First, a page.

Portsmouth FC’s parent company administrator has claimed that they are facing a winding-up order from Her Majesty’s Revenue and Customs, making a need for an investor even more pressing.
Andrew Andronkiou, administrator of Convers Sports Initiatives and the owner of the club, has described the situation as “extremely serious”, as Pompey reportedly owe HMRC £1.6million following an unpaid PAYE bill.

Saracens to get go ahead on redevelopment plans

Saracens’ plans to spend £20 million to revamp Barnet Copthall stadium have been recommended for approval by planning officers, providing the Rugby Union Premiership champions with a new home in 2013. It will now go before the Barnet Council planning committee meeting next week.
Nigel Wray, Saracens chairman, who will fund £10 million of the project himself

UEFA’S last wake up call for Clubs on FFP

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UEFA has warned European football faces its “last wake-up call” as it revealed the losses of the continent’s top clubs jumped by 36% to Eur1.64 billion in the 2010 financial year.

UEFA on Wednesday unveiled its fourth club licensing benchmark report with the headline details coming in the financial health of the European game. The report covered the financial figures of 665 clubs – 90% of all top-division outfits – and revealed that while revenues rose 6.6% to reach a record Eur12.8 billion, costs also rocketed by Eur1 billion to Eur14.4 billion. This has led to 56% of clubs making a loss with total debts of Eur8.4 billion.

The figures come as UEFA prepares to implement its financial fair play rules. The rules are set to come into play in 2013-14 and will analyse clubs’ accounts for the previous three years, starting with the current 2011-12 financial year. Clubs competing in European competition will be permitted to lose just Eur45 million over these three years. 

However, UEFA general secretary Gianni Infantino said 13 clubs currently playing in the Champions League and Europa League would have failed the break-even tests required from the 2013-14 season. “It’s the last wake-up call that this red trend has to be inverted very, very quickly if we want to safeguard European soccer,” said Infantino, according to Bloomberg.

Clubs that flout UEFA’s rules could be banned from fielding new players, be deducted points or face limits on squad sizes in European competition, as well as fines and exclusion from competitions. However, while UEFA has as yet been unable to establish whether its proposed sanctions comply with European Union law it has stated its determination to ensure rule-breakers are punished.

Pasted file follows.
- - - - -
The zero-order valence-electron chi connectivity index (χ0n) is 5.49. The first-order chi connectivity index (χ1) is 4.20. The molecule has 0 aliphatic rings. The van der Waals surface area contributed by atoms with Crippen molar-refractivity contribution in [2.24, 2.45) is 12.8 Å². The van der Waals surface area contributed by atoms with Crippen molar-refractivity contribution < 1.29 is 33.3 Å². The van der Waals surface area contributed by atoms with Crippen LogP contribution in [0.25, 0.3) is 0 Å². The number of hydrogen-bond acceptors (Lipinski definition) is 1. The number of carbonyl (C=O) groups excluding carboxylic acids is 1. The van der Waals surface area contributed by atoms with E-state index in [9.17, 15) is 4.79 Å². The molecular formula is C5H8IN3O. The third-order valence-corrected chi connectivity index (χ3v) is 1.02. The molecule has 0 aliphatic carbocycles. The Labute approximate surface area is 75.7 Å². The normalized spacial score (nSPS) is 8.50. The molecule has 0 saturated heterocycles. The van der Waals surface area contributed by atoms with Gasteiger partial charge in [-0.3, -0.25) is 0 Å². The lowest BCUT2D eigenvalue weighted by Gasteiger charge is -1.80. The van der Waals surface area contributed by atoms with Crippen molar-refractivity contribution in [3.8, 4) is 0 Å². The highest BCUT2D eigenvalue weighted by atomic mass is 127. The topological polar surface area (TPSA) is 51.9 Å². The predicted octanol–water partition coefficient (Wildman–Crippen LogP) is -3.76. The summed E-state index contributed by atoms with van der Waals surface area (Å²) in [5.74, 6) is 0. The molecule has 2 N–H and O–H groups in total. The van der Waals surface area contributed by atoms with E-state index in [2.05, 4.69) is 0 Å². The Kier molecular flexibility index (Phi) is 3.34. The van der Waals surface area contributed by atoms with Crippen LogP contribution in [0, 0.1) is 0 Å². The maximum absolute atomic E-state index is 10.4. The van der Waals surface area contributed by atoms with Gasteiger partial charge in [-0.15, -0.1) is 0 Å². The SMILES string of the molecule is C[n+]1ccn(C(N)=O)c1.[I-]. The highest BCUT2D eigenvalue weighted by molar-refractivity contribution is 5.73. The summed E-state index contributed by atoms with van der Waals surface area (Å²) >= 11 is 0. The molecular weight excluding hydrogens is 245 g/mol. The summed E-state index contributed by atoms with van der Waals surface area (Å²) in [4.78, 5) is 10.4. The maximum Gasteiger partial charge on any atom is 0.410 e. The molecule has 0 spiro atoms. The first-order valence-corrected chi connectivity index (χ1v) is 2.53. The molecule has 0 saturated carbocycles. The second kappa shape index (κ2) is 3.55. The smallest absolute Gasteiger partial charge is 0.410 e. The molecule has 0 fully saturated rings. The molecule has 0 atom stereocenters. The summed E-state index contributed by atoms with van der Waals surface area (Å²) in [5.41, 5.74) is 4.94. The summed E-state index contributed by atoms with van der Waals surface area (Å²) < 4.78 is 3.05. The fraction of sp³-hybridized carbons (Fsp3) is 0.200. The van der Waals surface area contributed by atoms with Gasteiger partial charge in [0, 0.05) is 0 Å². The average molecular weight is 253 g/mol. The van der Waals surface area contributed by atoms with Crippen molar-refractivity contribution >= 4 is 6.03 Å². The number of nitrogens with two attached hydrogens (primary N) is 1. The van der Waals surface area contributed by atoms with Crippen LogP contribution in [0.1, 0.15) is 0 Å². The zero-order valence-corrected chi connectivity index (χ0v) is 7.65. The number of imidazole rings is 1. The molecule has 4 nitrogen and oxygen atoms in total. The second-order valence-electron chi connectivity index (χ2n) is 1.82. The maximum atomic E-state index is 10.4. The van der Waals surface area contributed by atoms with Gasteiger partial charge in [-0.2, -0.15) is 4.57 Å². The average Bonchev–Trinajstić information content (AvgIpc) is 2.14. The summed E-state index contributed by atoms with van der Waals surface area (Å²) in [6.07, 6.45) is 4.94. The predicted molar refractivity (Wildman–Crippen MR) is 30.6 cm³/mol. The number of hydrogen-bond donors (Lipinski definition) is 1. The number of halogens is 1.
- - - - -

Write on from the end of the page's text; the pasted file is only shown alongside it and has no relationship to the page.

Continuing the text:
Alasdair Bell, UEFA’s senior lawyer, said the organisation is willing to take the “risk” and defend itself in court if a leading club challenged any punishments. “The system is not going to have much credibility if a big club that is in serious breach of the rules is not punished in an effective way,” he said. “For me the sanctions need to be effective enough that people come into compliance with the system otherwise clubs are going to become disillusioned rapidly.”

Cricket Ireland Announces its Plan to achieve full Test status by 2020

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Cricket Ireland has announced details of a new commercial programme that will underpin its ultimate goal of becoming a full Test nation by 2020.

Ireland currently has associate nation status within the International Cricket Council (ICC), but has performed impressively at recent World Cups and has long harboured ambitions of joining the Test fold. The establishment of the country’s inaugural first-class domestic structure and increased commercial funding to fund extensive grassroots programmes were among the initiatives unveiled by Cricket Ireland chief executive Warren Deutrom on Tuesday.

“We have set ourselves a very clear long-term ambition – to become a full Test nation by 2020, nothing less,” he said. “This is not a dreamy aspiration but a real ambition founded on the playing talent being developed on this island, the growing passion and profile of the game here, a sustained and proven track record of achievement on and off the field, and a clear roadmap set out by us for how to get there.”

Deutrom confirmed that a number of new commercial funding deals are in place, while Cricket Ireland’s principal sponsor RSA Insurance is understood to have extended its deal until 2015. “We have and will continue to receive fantastic support from RSA Insurance as our main commercial partner and we look forward to extending the scale and scope of that support,” added Deutrom. “A formal announcement of this and other commercial deals will be made in the coming weeks. This allows us to proceed with confidence as we work towards our vision of becoming a Test nation by 2020.”